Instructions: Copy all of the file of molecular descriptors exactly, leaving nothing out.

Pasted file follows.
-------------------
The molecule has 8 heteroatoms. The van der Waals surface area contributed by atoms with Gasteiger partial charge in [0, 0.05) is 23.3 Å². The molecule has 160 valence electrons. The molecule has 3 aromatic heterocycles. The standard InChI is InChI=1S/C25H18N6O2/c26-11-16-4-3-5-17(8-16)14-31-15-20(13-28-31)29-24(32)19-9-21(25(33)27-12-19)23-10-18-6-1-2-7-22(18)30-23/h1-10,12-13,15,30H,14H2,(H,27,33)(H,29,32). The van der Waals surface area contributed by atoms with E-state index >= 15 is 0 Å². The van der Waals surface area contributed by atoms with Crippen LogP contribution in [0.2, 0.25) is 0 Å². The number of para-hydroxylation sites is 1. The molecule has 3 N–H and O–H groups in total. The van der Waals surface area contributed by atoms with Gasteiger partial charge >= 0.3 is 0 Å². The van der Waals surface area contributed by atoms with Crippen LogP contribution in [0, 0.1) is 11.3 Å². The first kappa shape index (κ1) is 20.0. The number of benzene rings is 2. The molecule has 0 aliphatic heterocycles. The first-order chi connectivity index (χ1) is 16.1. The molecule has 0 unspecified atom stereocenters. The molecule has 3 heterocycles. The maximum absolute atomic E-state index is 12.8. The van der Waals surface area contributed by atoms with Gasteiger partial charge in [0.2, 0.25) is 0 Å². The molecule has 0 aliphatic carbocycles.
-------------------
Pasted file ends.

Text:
The molecule has 8 heteroatoms. The van der Waals surface area contributed by atoms with Gasteiger partial charge in [0, 0.05) is 23.3 Å². The molecule has 160 valence electrons. The molecule has 3 aromatic heterocycles. The standard InChI is InChI=1S/C25H18N6O2/c26-11-16-4-3-5-17(8-16)14-31-15-20(13-28-31)29-24(32)19-9-21(25(33)27-12-19)23-10-18-6-1-2-7-22(18)30-23/h1-10,12-13,15,30H,14H2,(H,27,33)(H,29,32). The van der Waals surface area contributed by atoms with E-state index >= 15 is 0 Å². The van der Waals surface area contributed by atoms with Crippen LogP contribution in [0.2, 0.25) is 0 Å². The number of para-hydroxylation sites is 1. The molecule has 3 N–H and O–H groups in total. The van der Waals surface area contributed by atoms with Gasteiger partial charge >= 0.3 is 0 Å². The van der Waals surface area contributed by atoms with Crippen LogP contribution in [0, 0.1) is 11.3 Å². The first kappa shape index (κ1) is 20.0. The number of benzene rings is 2. The molecule has 0 aliphatic heterocycles. The first-order chi connectivity index (χ1) is 16.1. The molecule has 0 unspecified atom stereocenters. The molecule has 3 heterocycles. The maximum absolute atomic E-state index is 12.8. The van der Waals surface area contributed by atoms with Gasteiger partial charge in [0.2, 0.25) is 0 Å². The molecule has 0 aliphatic carbocycles.